Everyone expected this to be a series of close games, of exciting finishes. In the end, it would be the team with the calm demeanor, the team that played like they seen pressure like this a thousand times and knew how to handle it that was going to win.
Oklahoma City, of course.
Thursday — in a rockin’ loud building that had the volume of a 1984 Van Halen concert at key points — it was the young Oklahoma Thunder that executed their game plan. It was their star Kevin Durant that out dueled Kobe Bryant. It was the Thunder role players that made plays.
This time it was the Thunder with the win, 101-96. The Lakers still lead the series 2-1 but Oklahoma City can tie it up on Saturday.
It was the first NBA playoff game ever for Oklahoma City and the fans were ready — everyone in the crowd put on the Smurf-blue shirts and screamed like Jamie Lee Curtis in a slasher film. It was a refreshing bit of passion, a contrast to the seemingly jaded Lakers fans. But early on the Lakers just ignored it and played like they are the defending champions. Los Angeles opened the game on a 10-0 run fueled by Thunder missed shots, which stunned the
Smurfs crowd and quieted the Ford Center. The Lakers started out hitting their first seven shots, including previously cold Derek Fisher and Ron Artest. They started out playing with the poise defending NBA champions.
But these Thunder are relentless. They fought back to stay in the game, to stay close. They made runs throughout the game, turning a couple Lakers misses or turnovers into fast points and getting within four, only to have the Lakers brush it aside by pounding the ball inside to their great advantage in the paint. Suddenly the lead would be 10 again.
And so it went. Then the Thunder made a 10-1 run to close out the third quarter — a Russell Westbrook dunk, a James Harden three, a Durant three — and trailed by only one. As it had been in game two — as it was expected to be all series — it was now about the team that could execute under pressure. And most expected that to be the Lakers, what with the banners ad the rings and the coach and Kobe and Fisher.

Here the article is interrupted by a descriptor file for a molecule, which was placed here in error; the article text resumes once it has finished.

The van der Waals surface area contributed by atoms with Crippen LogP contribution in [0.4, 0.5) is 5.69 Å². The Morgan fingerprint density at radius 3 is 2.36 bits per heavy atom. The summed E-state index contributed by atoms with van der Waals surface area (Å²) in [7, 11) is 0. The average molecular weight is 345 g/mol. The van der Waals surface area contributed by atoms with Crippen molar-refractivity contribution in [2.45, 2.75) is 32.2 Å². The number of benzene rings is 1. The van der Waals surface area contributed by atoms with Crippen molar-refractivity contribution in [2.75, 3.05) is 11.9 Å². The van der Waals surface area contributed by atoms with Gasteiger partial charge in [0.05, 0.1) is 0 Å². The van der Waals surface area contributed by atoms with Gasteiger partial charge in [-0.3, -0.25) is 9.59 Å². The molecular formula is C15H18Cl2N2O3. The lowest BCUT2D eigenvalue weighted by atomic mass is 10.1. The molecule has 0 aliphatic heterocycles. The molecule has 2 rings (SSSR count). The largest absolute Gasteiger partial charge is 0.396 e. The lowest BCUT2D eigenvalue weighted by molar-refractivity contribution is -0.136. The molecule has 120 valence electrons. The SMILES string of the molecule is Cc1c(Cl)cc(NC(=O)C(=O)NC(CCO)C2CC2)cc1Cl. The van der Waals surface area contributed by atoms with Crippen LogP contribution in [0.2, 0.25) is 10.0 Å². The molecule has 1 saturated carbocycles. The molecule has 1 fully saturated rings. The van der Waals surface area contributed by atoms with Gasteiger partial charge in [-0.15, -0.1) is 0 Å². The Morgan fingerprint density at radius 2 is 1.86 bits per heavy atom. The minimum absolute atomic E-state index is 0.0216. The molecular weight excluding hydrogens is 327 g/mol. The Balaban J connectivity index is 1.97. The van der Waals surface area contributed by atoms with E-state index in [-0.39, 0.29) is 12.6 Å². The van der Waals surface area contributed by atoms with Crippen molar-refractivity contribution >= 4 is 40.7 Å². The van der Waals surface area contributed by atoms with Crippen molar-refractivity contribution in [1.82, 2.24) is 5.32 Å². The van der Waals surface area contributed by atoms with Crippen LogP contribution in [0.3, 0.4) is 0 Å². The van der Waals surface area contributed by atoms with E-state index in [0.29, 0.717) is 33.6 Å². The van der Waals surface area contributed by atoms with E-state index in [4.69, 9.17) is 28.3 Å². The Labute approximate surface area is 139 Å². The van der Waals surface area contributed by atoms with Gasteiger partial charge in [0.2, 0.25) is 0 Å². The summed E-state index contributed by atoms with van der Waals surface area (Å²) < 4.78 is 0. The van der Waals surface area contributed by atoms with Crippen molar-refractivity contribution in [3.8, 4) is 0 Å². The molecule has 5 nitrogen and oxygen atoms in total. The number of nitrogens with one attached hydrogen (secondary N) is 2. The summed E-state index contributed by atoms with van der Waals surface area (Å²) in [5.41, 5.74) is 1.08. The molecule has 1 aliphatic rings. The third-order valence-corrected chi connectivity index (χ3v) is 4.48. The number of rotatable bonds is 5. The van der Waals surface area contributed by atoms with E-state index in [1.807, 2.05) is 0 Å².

Not Thursday night. This was Oklahoma City’s big night.
Durant flat out beat Bryant. The Thunder switched Durant on to defending him and Kobe went 2 for 10 and settled for jump shots with the long arm of Durant in his face (Kobe was 1 of 9 on jumpers in the quarter). When the Lakers won a close game at home on Tuesday he was 4 of 7 in the fourth, and those 7 shots were closer (more at the elbow, fewer beyond the three point line. Durant changed that, and at the same time got hot on offense and poured in 12 fourth-quarter points.
As a team the Thunder pressured and the Lakers gladly settled. That’s how the Lakers ended up taking 31 threes (making 10). In the fourth, Los Angeles went 5 for 15 on shots from 15 feet or more out. Meanwhile Andrew Bynum and Pau Gasol had just four shots total. The Lakers went away from their advantage inside to shoot jumpers. Ones they missed.
It was Oklahoma City’s night.
The Thunder are growing right before our eyes. You can see a smart young team soaking in the lessons of the playoffs, and Thursday night applying them. That’s what makes game four interesting. The Thunder and their fans will swarm like piranha sensing blood in the water. They will be able to taste a tied series. But these Lakers play better when challenged. They have the experience if they choose to call on it. Phil Jackson knows how to make adjustments and get the team to feed the big men inside. Kobe Bryant isn’t going to go 2 for 10 in the clutch twice. Is he?
Maybe, with the long arm of Durant in his face.What we have now is a real playoff series.